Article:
Cratedigger: Stephen Stills, “Manassas”

Written by Cratedigger, Music

In this week’s Cratedigger, Ken Shane blows the dust off a copy of Stephen Stills’ early ’70s apogee, Manassas.

Stephen Stills - ManassasIn his long and (not necessarily positive) storied career, Stephen Stills has constantly been overshadowed, in the press and in the court of popular opinion, by his longtime friend, band mate, and occasional sparring partner, Neil Young. While it’s certainly true that Stills has brought a lot of this on himself, it’s a shame that some very fine music has been overlooked as a result.

By 1972, Stills had already had a career that any musician would envy. Beginning with the seminal folk-rock band the Buffalo Springfield, where he sent his classic song “For What It’s Worth” to the top of the charts, and then on to Crosby, Stills, and Nash (and later Young), where he had enjoyed enormous success, Stills seemed to have a golden touch. His early solo work, including the hit “Love the One You’re With,” was very well received.

Stills’ next move was to form what by today’s standards would be a supergroup. It was an assemblage of some of the finest musicians working at the time. The band included such stalwarts as ex-Byrd and Flying Burrito Brother Chris Hillman, CSNY drummer Dallas Taylor and bass player Calvin “Fuzzy” Samuels, Blues Image percussionist Joe Lala, master steel guitar player Al Perkins, legendary fiddler Byron Berline, among others.

Manassas repaired to Miami’s Criteria Studios, where Stills, Hillman, and Taylor produced their self-titled debut, which was a double album. It was engineered by Howard Albert. They divided the work into four “suites,” each of which corresponded to a side of the album. In order, the suites were entitled “The Raven,” “The Wilderness,” “Consider,” and “Rock & Roll Is Here To Stay.” The album was released on April 12, 1972 by Atlantic Records. It peaked at number four on Billboard’s Pop Albums chart.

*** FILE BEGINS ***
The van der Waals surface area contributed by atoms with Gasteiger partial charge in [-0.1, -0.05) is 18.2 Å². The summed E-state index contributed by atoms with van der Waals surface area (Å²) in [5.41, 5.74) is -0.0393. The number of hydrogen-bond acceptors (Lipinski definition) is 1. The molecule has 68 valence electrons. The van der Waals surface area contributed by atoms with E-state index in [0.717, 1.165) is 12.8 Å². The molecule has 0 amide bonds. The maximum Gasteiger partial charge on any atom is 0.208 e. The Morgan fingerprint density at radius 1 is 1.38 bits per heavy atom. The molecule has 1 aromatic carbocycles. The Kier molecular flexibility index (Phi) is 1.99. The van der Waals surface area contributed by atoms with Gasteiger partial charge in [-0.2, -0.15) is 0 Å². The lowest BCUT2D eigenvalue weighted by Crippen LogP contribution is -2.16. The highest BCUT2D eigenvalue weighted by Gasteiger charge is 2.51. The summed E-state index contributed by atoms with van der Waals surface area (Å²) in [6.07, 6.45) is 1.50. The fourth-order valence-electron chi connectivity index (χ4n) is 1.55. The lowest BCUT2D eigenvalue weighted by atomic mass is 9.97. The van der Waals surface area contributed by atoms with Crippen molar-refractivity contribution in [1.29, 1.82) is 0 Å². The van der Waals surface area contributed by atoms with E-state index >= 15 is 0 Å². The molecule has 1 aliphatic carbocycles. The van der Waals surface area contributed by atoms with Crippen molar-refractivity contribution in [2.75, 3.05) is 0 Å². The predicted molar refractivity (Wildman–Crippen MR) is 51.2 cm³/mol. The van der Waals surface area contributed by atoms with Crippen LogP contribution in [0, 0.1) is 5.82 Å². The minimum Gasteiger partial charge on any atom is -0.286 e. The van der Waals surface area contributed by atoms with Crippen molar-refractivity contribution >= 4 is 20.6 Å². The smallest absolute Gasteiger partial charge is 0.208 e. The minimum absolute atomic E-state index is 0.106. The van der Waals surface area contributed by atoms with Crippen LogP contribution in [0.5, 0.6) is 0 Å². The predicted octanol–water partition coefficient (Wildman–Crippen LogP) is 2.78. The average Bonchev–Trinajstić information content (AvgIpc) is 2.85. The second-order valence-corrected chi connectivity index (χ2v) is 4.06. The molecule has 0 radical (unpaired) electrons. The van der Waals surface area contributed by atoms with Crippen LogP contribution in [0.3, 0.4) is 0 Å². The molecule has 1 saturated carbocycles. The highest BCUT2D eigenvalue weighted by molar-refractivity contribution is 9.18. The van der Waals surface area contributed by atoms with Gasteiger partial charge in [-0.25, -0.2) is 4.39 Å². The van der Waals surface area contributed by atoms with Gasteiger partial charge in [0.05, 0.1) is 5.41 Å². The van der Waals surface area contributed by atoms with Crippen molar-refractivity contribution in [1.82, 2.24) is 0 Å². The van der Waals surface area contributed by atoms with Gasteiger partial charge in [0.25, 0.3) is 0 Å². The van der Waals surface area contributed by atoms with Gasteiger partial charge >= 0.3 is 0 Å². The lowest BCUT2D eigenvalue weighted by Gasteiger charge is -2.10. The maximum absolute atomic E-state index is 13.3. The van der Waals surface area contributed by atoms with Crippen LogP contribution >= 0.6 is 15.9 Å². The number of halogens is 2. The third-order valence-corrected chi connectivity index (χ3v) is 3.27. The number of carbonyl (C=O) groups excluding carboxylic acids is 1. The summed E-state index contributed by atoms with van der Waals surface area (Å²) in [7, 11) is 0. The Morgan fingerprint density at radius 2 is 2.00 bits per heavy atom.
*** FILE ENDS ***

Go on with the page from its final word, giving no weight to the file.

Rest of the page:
The music maintains a consistently high standard over the course of the four sides, although grasping the connection that binds the songs together in each suite is sometimes a puzzle. No matter. Side one features the gorgeous Stills-Hillman co-write “Both of Us (Bound to Lose),” on which Stills shares the vocal chores with Hillman. The band also shows off their Latin influence, courtesy of some great work by Lala, on “Cuban Bluegrass.”

Side two, “The Wilderness,” opens, appropriately, with “Fallen Eagle,” in which Stills decries the lack of habitat for one of nature’s most majestic creatures. “So Begins the Task,” also featured on side two, was a mainstay of the CSN live sets. Side three opens with “It Doesn’t Matter,” which was released as a single, and made it to number 61 on the charts. It was later a hit for Firefall. The side closes with the electric “Love Gangster,” which Stills co-wrote with Rolling Stone Bill Wyman, who plays bass on the track.

The final side delivers on the rock and roll promise of it’s title. “Right Now” features some beautiful electric slide guitar work from Stills, making it one of the album’s most intense and hard-hitting tracks. “The Treasure (Take One)” follows, giving the side a great one-two punch. Piano player Paul Harris shines on this one, which ends with an extended jam. The album’s final track, the solo acoustic “Blues Man,” is dedicated to three great, and at the time recently deceased, guitar heroes, Jimi Hendrix, Canned Heat’s Al Wilson, and Duane Allman.

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